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Topic: Reason for operator precedence
Replies: 15   Last Post: Mar 15, 2006 8:56 AM

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 matt271829-news@yahoo.co.uk Posts: 2,136 Registered: 1/25/05
Re: Reason for operator precedence
Posted: Mar 14, 2006 1:13 PM

briggs@encompasserve.org wrote:
> In article <1142344511.262841.322440@p10g2000cwp.googlegroups.com>, matt271829-news@yahoo.co.uk writes:
> >
> > bri...@encompasserve.org wrote:

> >> In article <1142342196.542632.294210@i39g2000cwa.googlegroups.com>, matt271829-news@yahoo.co.uk writes:
> >> >
> >> > Tony wrote:

> >> >> Hi all.
> >> >>
> >> >> Hope this isn't a silly question.
> >> >>
> >> >> I was wondering what the reason is for having multiple levels of operator
> >> >> precedence?
> >> >>
> >> >> Phrased another way, why is it that we don't just evaluate everything from
> >> >> left to right?
> >> >>
> >> >> Having multiple levels of precedence obviously adds complexity, so I assume
> >> >> there must be some payback. However, I don't see what it is.
> >> >>

> >> >
> >> > As far as addition/subtraction vs multiplication/division is concerned,
> >> > one reason is to ensure that the distributive property of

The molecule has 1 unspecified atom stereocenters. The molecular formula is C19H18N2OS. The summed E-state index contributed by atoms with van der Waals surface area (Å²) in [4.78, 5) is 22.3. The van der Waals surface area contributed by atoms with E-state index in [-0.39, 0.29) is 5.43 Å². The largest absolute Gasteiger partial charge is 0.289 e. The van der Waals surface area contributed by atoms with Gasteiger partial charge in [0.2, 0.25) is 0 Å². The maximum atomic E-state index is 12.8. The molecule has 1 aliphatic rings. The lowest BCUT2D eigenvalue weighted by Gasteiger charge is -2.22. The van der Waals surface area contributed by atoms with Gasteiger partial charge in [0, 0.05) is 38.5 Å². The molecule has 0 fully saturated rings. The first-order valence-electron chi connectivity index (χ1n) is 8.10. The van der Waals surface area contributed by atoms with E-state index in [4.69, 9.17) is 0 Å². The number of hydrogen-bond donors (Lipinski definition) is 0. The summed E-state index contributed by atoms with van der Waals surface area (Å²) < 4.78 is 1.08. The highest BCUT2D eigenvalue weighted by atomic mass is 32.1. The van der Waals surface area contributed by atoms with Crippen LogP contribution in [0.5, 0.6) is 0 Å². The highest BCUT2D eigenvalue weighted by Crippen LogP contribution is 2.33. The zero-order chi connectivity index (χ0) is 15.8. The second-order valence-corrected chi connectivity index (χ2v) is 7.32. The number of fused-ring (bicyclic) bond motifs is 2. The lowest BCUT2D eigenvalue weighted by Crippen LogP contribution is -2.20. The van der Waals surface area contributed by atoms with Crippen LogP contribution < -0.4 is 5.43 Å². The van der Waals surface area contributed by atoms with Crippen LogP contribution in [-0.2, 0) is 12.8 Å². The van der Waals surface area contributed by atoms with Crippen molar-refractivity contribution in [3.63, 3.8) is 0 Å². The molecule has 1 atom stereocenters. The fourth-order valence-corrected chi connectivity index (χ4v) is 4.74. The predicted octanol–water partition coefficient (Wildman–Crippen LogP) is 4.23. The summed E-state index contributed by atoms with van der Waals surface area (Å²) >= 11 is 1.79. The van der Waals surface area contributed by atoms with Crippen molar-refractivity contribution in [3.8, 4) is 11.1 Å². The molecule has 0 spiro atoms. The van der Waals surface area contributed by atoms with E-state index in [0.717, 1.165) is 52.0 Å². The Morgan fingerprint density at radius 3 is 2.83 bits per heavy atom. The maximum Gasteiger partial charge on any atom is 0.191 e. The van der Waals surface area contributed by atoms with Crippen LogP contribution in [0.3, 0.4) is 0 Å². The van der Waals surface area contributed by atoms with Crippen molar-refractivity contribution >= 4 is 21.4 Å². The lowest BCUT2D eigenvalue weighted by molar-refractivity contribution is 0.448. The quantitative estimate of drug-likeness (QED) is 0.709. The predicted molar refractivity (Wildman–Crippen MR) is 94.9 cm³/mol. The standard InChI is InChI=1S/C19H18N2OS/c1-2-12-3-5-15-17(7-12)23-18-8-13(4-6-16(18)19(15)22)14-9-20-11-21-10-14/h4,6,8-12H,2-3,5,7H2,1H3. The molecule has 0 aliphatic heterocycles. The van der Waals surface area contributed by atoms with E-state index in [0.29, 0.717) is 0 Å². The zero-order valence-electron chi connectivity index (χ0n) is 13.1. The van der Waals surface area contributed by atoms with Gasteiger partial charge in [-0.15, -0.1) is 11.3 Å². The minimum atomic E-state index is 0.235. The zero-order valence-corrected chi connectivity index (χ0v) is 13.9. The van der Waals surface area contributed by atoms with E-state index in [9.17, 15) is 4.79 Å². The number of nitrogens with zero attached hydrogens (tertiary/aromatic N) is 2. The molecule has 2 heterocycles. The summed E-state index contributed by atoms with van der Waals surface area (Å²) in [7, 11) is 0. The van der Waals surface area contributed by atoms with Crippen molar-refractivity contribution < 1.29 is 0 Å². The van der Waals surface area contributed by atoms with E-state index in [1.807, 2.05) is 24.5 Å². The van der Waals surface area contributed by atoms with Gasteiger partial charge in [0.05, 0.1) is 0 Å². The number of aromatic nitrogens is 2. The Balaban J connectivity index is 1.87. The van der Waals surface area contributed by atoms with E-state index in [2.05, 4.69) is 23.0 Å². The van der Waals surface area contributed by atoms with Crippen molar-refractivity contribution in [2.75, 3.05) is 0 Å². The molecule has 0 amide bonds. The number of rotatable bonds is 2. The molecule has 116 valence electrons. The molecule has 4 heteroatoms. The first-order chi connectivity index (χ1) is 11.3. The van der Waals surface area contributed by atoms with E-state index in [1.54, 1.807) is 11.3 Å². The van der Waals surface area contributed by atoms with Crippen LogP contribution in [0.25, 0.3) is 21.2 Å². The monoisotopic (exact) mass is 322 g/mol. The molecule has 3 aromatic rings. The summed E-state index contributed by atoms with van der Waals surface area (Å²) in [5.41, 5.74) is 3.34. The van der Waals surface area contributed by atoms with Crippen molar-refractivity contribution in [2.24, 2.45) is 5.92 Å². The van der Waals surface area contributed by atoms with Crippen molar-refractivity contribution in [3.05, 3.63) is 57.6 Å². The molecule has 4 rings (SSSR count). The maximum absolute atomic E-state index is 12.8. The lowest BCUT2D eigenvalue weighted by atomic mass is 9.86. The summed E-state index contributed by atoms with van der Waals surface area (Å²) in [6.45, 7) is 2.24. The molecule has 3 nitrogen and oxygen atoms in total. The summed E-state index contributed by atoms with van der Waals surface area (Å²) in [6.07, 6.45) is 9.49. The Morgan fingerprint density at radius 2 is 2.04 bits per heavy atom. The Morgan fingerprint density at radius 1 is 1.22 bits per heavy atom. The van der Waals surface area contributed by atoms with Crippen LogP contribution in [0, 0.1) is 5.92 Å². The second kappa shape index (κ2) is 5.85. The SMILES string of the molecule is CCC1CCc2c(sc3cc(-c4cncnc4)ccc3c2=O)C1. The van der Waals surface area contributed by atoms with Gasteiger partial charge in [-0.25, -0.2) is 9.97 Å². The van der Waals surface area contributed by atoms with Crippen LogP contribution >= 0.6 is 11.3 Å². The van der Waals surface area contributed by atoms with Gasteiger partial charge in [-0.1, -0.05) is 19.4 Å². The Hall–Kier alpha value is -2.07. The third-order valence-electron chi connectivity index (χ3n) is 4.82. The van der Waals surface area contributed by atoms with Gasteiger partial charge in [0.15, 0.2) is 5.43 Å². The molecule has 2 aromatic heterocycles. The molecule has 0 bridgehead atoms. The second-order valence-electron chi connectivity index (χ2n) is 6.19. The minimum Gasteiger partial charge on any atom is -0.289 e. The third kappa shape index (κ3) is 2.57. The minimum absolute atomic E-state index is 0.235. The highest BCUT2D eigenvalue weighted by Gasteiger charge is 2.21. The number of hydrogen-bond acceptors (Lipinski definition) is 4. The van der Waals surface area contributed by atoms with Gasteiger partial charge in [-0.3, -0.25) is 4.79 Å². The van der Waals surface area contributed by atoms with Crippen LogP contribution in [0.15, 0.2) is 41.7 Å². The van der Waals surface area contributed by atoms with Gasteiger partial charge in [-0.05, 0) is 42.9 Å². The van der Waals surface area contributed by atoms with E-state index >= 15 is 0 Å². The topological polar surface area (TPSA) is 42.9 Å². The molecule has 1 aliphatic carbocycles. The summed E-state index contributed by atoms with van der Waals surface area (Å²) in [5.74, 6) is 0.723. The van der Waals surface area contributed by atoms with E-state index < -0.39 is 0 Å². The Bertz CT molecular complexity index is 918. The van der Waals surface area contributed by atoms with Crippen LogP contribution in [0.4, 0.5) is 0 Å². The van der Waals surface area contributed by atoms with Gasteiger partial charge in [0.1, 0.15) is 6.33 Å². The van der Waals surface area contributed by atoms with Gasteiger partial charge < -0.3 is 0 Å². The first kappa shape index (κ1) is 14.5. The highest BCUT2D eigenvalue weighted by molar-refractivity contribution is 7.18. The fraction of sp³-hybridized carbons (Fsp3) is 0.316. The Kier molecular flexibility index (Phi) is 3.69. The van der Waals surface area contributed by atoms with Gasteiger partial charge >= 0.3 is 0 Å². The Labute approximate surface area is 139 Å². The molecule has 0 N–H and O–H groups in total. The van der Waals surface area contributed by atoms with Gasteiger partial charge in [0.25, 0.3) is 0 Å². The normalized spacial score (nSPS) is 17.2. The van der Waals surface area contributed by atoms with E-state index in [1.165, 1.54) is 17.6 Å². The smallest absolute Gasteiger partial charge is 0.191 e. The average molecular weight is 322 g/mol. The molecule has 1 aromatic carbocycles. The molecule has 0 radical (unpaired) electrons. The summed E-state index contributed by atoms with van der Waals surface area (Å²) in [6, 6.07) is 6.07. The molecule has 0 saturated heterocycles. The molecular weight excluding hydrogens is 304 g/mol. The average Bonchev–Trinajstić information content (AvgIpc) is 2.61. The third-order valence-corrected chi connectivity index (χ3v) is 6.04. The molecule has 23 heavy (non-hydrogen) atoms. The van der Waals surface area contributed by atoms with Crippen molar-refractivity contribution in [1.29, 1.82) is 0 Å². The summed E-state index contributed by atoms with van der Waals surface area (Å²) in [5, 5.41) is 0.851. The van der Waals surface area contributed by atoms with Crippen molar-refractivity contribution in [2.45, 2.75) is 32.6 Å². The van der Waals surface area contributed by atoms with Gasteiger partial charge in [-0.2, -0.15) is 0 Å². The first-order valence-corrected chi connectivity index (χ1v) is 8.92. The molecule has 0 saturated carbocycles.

> >> > multiplication works sensibly. For example, we want 3*(4 + 6) = 3*4 +
> >> > 3*6 = 3*(6 + 4) = 3*6 + 3*4.

> >>
> >> Remember that what we're talking about here is merely a notational
> >> convention. It has nothing whatsoever to do with the distributive
> >> property of multiplication over addition.
> >>
> >> You can express the distributive law for multiplication over division
> >> using parentheses:
> >>
> >> a*(b+c) = (a*b) + (b*c)

> >
> > Obviously you can. I meant to make it work without needing parentheses,
> > but it seems that wasn't clear.

>
> Ok. Try doing it using infix notation and the operator precedence
>
> Left to right doesn't work.
>
> b+c*a = a*b... and we're stuck
>
> Right to left doesn't work.
>
> b+c*a = ...b*c and we're stuck.
>
> Multiplication has precedence over addition doesn't work.
>
> a*... and we're stuck
>
> Addition has precedence over multiplication doesn't work.
>
> a*b+c = a*b+... and we're stuck
>
> Accordingly, trying to point to this case as a motivation for some
> particular choice of operator precedence seems ill conceived.
>
> According to your argument, it follows that we are all using either
> Polish (prefix) or Reverse Polish (postfix) notation.

Sorry, you've lost me. I was agreeing with you that even without any
precedence convention we could still represent the distributive law as
a*(b + c) = (a*b) + (a*c). However, the convention makes the
parentheses redundant, because a*b + a*c is understood to mean (a*b) +
(a*c). That's all I meant... possibly you are going into it at a deeper
level than my simple observation warranted.